And you know what? It felt great. It still feels great, actually. I came to work today and saw a few of my students who also won, and mini celebrations were had by all. Despite the fact that my Final Days Writing Sprint severely cut into the nine hours of sleep that I typically require, I've been bouncing around all day, just as happy as can be.

    I'm familiar with the anti-NaNo sentiments that exist out there, and while I agree that there is a lot more to being a writer than pounding out a massive word count in a month, I do believe NaNoWriMo is a good thing for the writing community, in general. Here's why:

    First, it's a wake up call for all those would-be writers out there who walk around saying they plan to write a novel one day, but never actually sit down to write. You know the type I'm talking about, they're the same people who attend art fairs, point lazily at finished pieces, and say "I could easily make that." When would-be writers accept the NaNoWriMo challenge and then hit day four and realize they're not cut out for this writing thing, it serves us all by shutting them up for good.

    Second, it gives people who really are interested in writing an instant community of supportive writerly friends. Such a thing is getting increasingly more difficult to come by, especially as people become less interested in pursuing actual passions and more interested in spending their time following what reality stars like the Kardashians are doing. Let's face it, the people you choose to surround yourself with have an influence on you. NaNoWriMo gives writers a vehicle for finding other writers, and it does so with the added bonus of an in-the-trenches immersion experience that helps people connect in a way that otherwise doesn't happen.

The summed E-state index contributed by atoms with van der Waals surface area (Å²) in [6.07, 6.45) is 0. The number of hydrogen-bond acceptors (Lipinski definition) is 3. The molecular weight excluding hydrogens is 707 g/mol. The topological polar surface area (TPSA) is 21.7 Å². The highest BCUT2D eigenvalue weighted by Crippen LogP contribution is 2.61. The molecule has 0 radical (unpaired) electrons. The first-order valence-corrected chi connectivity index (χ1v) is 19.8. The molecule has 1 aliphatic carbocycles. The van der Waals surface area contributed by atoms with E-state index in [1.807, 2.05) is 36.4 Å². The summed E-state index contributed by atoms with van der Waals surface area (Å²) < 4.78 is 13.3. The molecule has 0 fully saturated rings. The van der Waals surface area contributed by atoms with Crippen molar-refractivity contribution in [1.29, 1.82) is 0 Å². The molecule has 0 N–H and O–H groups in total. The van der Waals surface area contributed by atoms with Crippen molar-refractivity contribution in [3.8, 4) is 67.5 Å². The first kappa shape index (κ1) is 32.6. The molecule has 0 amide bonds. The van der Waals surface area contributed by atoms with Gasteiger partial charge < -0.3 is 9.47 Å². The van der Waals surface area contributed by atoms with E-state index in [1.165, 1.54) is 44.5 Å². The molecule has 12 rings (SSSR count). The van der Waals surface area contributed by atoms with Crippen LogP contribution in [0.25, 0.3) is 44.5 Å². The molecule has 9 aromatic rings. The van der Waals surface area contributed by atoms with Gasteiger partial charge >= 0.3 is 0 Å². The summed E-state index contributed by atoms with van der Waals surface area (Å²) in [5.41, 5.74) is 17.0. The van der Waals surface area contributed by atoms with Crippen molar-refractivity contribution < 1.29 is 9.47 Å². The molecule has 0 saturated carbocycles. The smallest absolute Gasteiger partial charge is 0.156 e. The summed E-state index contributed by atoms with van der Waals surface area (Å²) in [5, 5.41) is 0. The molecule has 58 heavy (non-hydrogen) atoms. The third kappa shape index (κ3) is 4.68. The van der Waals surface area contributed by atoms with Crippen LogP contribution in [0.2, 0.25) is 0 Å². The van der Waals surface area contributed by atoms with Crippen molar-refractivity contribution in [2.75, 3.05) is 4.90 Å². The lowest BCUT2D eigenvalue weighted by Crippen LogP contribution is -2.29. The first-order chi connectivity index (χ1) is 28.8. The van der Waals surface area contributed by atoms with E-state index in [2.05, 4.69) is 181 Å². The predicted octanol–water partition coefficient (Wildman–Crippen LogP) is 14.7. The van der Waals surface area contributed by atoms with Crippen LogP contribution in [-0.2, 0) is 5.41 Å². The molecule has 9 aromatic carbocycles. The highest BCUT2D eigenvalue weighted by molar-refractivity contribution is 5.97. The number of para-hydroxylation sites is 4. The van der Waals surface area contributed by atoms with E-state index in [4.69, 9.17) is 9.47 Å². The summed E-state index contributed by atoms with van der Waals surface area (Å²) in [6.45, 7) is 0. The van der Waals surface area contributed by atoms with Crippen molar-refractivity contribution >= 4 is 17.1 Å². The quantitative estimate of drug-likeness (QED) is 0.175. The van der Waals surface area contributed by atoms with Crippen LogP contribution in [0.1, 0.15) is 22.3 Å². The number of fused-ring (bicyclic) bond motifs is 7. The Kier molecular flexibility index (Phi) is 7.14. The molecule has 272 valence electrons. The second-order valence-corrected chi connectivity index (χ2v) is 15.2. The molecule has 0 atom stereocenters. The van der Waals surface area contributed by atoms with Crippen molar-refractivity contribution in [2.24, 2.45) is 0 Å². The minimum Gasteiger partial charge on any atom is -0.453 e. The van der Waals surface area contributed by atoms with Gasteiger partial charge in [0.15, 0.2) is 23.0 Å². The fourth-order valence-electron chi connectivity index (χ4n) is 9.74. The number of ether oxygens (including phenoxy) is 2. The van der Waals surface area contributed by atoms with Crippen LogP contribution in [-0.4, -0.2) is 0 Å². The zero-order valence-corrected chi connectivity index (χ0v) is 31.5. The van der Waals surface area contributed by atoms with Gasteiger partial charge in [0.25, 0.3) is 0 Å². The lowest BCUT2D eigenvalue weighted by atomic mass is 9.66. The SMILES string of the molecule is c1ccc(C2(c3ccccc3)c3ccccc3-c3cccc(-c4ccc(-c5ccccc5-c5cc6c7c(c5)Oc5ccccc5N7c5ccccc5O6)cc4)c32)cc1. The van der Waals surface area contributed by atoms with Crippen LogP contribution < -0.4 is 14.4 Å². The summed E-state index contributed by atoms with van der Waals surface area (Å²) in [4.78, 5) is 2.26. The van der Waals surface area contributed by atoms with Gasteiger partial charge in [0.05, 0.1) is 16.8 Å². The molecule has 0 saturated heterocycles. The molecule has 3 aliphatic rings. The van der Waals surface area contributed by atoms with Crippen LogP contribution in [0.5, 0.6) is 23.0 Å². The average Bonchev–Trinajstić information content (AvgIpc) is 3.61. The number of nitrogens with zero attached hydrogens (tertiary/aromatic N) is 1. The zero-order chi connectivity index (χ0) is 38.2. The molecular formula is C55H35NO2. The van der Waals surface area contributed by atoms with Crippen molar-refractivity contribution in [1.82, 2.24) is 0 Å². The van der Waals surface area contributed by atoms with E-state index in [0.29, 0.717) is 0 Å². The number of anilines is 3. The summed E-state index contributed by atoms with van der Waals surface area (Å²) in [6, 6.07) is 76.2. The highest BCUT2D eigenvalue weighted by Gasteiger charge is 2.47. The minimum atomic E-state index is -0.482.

Finally, writing is discovery. It's easy to lament the fact that our television- and media-obsessed culture is creating a mind-numbingly boring population of passionless people, and trust me, I indulge in this lament every now and then. NaNoWriMo is one way to fight this. The process of writing is a process of discovery--through writing, we discover ideas and beliefs we otherwise wouldn't have. We reach new levels of thought and experience. And even if you aren't a WriMo yourself, wouldn't you prefer to live in a world filled with people who actually think on a regular basis? I would.

    So that, my friends, is my day-after reflection of this year's NaNoWriMo experience. I'm looking forward to the two post-writing workshops we're offering in December, and let's be honest, I can't wait for November 2012. If you won this year, congratulations! If you missed the frenzy, let the countdown for 2012 begin. We'll see you next year.

    My stats page from NaNoWriMo 2011. I'm nothing if not last-minute.

    *Off topic, but worthwhile: Awesome book by David M. Schwartz, How Much Is a Million? Met him at last year's IRC conference, and he was so cool.)